Over on the sovereign and quasi-sovereign bonds side, meanwhile, that market continues to enjoy a period of structural strength, further driven by global bdemand for HQLA.
Ultimately, I would say securities finance has learned to prosper in a low-yield environment, as recent enhanced returns testify. Certainly, there will be a transition period through the current phase of policy adjustments but, as resets occur and things normalise, we can look forward to higher interest rates improving spreads.
What has been the impact of CCP reforms?
CCPs have now established themselves as an important work stream for nearly all market participants. We have been particularly active in the Eurex CCP, working hard to facilitate its launch, acting as early adopters and encouraging migration onto the new platform for a range of customers.
In general, however, while global regulatory reform has indirectly incentivized cleared repo and securities lending, in practice the adoption of CCPs has been slower than many anticipated. The principal reason for this has been the operational challenges required to connect and transact.
With hindsight this may not be so surprising. New initiatives always take time to bed down. Participants must be educated regarding the benefits of connecting and given time to familiarise themselves with a CCP’s rules. Even after systems go live there are typically teething issues and getting participants on board entails navigating a range of differing operational challenges. On balance, I think CCPs need to be viewed not as a panacea but as one of several tools in the toolbox. They have become an important element of our business, but while they will be useful to some, we realise that they may not be useful to all.
Does the fintech revolution represent a risk or an opportunity for incumbents like BNY Mellon?
While ours is a business with relatively high barriers to entry –including large capital and infrastructure requirements– the relatively unencumbered fintech sector is growing at remarkable speed. Through the innovation that emerging players create, and the pressure they put on existing providers to improve, the long-term legacy of the fintech era will be more liquidity, improved transparency and quicker, smoother execution.
We’ve already seen that certain sections of the market, such as pre- and post-trade processing, have proved particularly well suited to this sort of innovation. We’re also continuing to see innovation in the GC space.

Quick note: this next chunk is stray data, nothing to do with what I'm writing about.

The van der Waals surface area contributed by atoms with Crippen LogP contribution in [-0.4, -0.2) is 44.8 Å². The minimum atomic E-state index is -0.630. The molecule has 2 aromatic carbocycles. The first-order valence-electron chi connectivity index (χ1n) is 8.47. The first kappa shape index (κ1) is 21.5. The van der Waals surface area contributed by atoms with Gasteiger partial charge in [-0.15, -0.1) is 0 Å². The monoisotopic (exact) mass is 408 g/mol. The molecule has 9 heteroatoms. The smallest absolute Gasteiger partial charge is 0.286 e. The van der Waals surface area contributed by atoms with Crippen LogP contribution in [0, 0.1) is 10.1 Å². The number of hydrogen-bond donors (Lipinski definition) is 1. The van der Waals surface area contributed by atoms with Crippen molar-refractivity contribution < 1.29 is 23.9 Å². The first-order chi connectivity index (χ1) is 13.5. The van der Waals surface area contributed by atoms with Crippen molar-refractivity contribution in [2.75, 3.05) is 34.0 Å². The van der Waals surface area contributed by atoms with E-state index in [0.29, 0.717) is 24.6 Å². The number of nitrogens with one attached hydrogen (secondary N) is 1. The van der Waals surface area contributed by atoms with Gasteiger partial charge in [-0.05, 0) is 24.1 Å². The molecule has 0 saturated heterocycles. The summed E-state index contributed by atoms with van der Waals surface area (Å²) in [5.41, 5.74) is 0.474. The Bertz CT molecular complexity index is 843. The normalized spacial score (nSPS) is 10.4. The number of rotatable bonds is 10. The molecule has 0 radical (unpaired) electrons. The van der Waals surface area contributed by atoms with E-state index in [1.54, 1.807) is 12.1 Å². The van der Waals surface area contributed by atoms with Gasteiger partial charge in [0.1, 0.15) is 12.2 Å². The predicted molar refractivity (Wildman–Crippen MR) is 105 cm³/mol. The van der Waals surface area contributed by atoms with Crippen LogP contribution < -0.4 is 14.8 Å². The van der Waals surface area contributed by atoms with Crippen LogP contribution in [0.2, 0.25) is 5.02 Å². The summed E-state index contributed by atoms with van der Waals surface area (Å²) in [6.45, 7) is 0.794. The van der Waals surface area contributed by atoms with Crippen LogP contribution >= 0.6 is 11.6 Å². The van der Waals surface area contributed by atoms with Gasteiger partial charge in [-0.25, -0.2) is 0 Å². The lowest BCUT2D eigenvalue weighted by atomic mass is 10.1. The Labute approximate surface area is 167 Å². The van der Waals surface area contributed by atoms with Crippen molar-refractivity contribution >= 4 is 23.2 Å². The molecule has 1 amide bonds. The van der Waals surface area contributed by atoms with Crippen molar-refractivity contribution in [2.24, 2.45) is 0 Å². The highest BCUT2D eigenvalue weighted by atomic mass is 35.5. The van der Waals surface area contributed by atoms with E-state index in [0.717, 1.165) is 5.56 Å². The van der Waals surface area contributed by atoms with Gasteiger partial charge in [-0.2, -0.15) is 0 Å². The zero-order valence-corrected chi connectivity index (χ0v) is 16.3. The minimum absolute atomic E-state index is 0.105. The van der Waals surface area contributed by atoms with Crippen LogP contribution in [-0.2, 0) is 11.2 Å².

In general, the impact on fixed income lags that seen in the equity space so far, suggesting that it is an area where we could yet see further innovation. Certainly, incumbents need to keep abreast of the competitive forces being unleashed by this new wave of financial innovators. However, whether their impact will be achieved through consolidation or fragmentation is hard to say.
One outcome could be a barbell effect, with providers increasingly bunching at either end of the scale in terms of size, capital resources and specialisation. Such a scenario would comprise, on the one hand, a small number of one-stop shop firms, that have achieved scale through consolidation and for which superior capital resources facilitate an improved service in certain sectors, which customers favour. On the other, you could see a number of more specialist niche providers targeting specific segments and functions, where their technological innovation offers customers compelling value.
However things pan out, I think there is a general point to be made concerning large firms. Those incumbents that are able to harness the current tide of financial innovation will be those who make the best use of their existing competitive advantages.
Crucial among these is their proximity to customers and familiarity with customers’ needs. Customers look to their major providers to interpret, filter and curate the current innovation, but only because they have the resources and experience to perform these services well. As soon as customers begin to question providers’ skill in separating the wheat from the chaff, I think this advantage is likely to disappear.